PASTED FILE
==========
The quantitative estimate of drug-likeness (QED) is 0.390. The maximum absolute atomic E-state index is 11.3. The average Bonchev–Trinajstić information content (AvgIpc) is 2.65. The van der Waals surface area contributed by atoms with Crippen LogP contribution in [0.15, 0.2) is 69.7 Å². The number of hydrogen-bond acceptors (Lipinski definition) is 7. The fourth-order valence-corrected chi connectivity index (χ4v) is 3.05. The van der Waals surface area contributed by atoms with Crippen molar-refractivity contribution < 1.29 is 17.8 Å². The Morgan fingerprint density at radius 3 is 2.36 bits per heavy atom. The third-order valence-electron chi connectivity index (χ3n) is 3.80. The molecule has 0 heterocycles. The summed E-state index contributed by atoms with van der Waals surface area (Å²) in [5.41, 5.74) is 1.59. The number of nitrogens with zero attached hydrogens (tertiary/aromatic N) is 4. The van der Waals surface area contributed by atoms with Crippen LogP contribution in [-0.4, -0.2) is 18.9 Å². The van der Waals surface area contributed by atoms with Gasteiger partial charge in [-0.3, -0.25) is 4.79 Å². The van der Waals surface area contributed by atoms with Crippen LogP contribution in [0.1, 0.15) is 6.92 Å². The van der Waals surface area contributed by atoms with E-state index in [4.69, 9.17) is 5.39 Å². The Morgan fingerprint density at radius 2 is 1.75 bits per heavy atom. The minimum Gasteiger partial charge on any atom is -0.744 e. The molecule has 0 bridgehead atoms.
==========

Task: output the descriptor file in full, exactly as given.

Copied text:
The quantitative estimate of drug-likeness (QED) is 0.390. The maximum absolute atomic E-state index is 11.3. The average Bonchev–Trinajstić information content (AvgIpc) is 2.65. The van der Waals surface area contributed by atoms with Crippen LogP contribution in [0.15, 0.2) is 69.7 Å². The number of hydrogen-bond acceptors (Lipinski definition) is 7. The fourth-order valence-corrected chi connectivity index (χ4v) is 3.05. The van der Waals surface area contributed by atoms with Crippen molar-refractivity contribution < 1.29 is 17.8 Å². The Morgan fingerprint density at radius 3 is 2.36 bits per heavy atom. The third-order valence-electron chi connectivity index (χ3n) is 3.80. The molecule has 0 heterocycles. The summed E-state index contributed by atoms with van der Waals surface area (Å²) in [5.41, 5.74) is 1.59. The number of nitrogens with zero attached hydrogens (tertiary/aromatic N) is 4. The van der Waals surface area contributed by atoms with Crippen LogP contribution in [-0.4, -0.2) is 18.9 Å². The van der Waals surface area contributed by atoms with Gasteiger partial charge in [-0.3, -0.25) is 4.79 Å². The van der Waals surface area contributed by atoms with Crippen LogP contribution in [0.1, 0.15) is 6.92 Å². The van der Waals surface area contributed by atoms with E-state index in [4.69, 9.17) is 5.39 Å². The Morgan fingerprint density at radius 2 is 1.75 bits per heavy atom. The minimum Gasteiger partial charge on any atom is -0.744 e. The molecule has 0 bridgehead atoms.